Federation’s achievements shine at annual meeting

Federation’s achievements shine at annual meeting

Former Yeshiva University president and Hillel International president and CEO Richard Joel said federation helps “make a thousand flowers bloom” in the Jewish community. Photos courtesy the Jewish Federation in the Heart of NJ
Former Yeshiva University president and Hillel International president and CEO Richard Joel said federation helps “make a thousand flowers bloom” in the Jewish community. Photos courtesy the Jewish Federation in the Heart of NJ

During Chanukah, a time when Jews celebrate bringing light into the world, the Jewish community of Middlesex and Monmouth counties was glowing.

In recognition of the accomplishments of the Jewish Federation in the Heart of New Jersey, 184 people gathered on Dec. 13 at Rutgers Hillel in New Brunswick for the federation’s annual meeting. It was the first federation program in the newly minted Eva and Arie Halpern Hillel House, which opened its doors in April.

At the event, taking place on the second night of Chanukah, attendees sipped blue “dreidel drop” cocktails, sampled several varieties of latkes and homemade jelly doughnuts, and honored those who enabled care for the vulnerable and aided initiatives to enrich Jewish life.

“During Chanukah we remember Judah Maccabee, a hero who upheld our values and way of life, not just for the Jews of his day, but generations to come,” federation president Jeff Schwartz said, comparing the Jewish hero to those who have supported the federation.

Prior to the start of the meeting, federation hosted a reception for members of the Legacy Circle, those who have committed to support federation in their wills. At the reception Michael Wasserman of Highland Park, chair of the Life & Legacy Committee, was presented with the Seymour St. Lifer Award for his leadership.

Richard Joel, former president and CEO of Hillel International and former president of Yeshiva University, was the evening’s keynote speaker.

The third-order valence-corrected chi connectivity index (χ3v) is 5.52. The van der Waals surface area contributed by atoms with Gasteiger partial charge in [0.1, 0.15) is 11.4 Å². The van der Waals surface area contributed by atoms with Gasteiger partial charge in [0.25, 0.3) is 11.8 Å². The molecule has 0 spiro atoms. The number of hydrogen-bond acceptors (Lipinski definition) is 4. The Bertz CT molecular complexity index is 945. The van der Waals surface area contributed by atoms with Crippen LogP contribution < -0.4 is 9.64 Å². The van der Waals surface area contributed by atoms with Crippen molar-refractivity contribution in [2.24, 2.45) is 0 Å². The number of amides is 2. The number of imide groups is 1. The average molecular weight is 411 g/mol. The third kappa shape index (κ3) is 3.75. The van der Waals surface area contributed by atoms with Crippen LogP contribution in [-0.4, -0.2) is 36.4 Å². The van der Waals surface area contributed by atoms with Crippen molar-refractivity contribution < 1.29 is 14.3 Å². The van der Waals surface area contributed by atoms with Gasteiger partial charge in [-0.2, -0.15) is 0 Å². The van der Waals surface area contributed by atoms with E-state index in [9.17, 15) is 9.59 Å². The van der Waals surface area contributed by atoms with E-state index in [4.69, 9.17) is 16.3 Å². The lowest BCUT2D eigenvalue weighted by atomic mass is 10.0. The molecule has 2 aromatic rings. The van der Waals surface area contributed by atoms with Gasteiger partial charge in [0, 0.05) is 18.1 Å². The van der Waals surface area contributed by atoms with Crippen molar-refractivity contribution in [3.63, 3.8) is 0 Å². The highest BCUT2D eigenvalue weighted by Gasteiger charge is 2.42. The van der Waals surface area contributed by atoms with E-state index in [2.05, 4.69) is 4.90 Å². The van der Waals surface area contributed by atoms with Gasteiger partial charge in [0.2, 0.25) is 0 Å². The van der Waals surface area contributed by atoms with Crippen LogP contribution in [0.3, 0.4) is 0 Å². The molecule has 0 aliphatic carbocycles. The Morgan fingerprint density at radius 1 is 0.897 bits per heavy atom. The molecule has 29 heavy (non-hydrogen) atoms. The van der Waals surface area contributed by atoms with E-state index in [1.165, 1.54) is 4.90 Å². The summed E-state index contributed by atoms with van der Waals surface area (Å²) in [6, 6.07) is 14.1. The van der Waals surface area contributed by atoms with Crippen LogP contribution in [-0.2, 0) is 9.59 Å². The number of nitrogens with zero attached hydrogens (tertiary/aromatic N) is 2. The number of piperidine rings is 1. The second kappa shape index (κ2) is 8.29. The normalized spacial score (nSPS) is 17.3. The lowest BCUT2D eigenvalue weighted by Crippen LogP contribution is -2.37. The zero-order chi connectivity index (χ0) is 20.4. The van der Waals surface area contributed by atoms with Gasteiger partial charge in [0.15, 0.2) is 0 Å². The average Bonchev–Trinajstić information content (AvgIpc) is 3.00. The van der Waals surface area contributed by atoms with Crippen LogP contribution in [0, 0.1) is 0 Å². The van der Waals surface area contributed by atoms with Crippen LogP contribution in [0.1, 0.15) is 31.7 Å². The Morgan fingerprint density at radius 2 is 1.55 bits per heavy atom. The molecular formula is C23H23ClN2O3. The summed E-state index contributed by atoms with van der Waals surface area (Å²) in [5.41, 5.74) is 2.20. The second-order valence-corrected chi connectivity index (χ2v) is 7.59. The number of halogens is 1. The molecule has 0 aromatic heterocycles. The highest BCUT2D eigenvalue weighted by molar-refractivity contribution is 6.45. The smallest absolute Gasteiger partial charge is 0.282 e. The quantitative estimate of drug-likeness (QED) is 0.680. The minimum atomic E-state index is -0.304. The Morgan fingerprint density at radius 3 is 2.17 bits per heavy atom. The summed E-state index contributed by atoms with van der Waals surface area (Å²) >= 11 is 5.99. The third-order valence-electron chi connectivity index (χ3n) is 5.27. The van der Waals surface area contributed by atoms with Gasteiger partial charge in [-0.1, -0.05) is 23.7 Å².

In his remarks, Joel said “it was the best of times” for the Jewish community, which is strong in both the United States and Israel, with “more Jewish learning” than ever in the history of the Jewish people. 

That said, he noted, there has been a decline in attendance at religious institutions, and assimilation — exactly what the Maccabees fought against — has become a serious problem.  

“We know the first words spoken in the Torah are ‘Let there be light,’” Joel said. The reason for this is to emphasize that “God gave us life as humans to take the world from chaos and darkness, create light, and to fashion a world.”

For Sue Kheel, Joel’s presence at the first federation program in Rutgers Hillel was “so exciting.” Kheel, an almost 40-year Hillel board member from Highland Park, said Joel had advised Rutgers Hillel to move from its former site on the Douglass Campus to College Avenue on the main university campus; the Hillel house stayed in that rented location for 17 years until the building was demolished when Rutgers expanded its campus. 

“He told us staying at Douglass was a dead-end,” said Kheel. “The accreditation processes we had to go through was difficult, but he worked with us and told us we had to do it if we wanted to make positive change at Hillel.”

Joel said that federation keeps the next generation of Jews engaged, and he encouraged a thriving community “to do Jewish” by building a consortium of committed individuals that make “a thousand flowers bloom.”

Among the many programs, committees, and individuals who helped the community blossom in the last year was the security task force, which was cited for its efforts in securing $1 million dollars in federal Homeland Security grants for the second year in a row. The task force also developed a close working relationship with local law enforcement to implement new security resources and establish best practices for all Jewish institutions. In conjunction with the Monmouth County Prosecutor’s Office and the Center for Holocaust, Human Rights, and Genocide Education at Brookdale Community College (CHHANGE), law enforcement officers were brought to a two-day intensive program at the U.S. Holocaust Memorial Museum in Washington, D.C.

Other federation success stories include: a 28 percent growth in subscriptions to PJ Library, which provides Jewish books and music to children, and 450 subscriptions to the new PJ Our Way for tweens; 35 percent increase in funding for teen trips to Israel; providing scholarships for summer camps — including to special needs youngsters; providing funding for the Tahel Crisis Center for Religious Women and Children in Israel, which supports thousands of children coping with abuse; offering Meals on Wheels to seniors and the homebound; and caring for hundreds of Holocaust survivors through the  Jewish Family Services of Middlesex County and Jewish Family & Children’s Service of Monmouth County.

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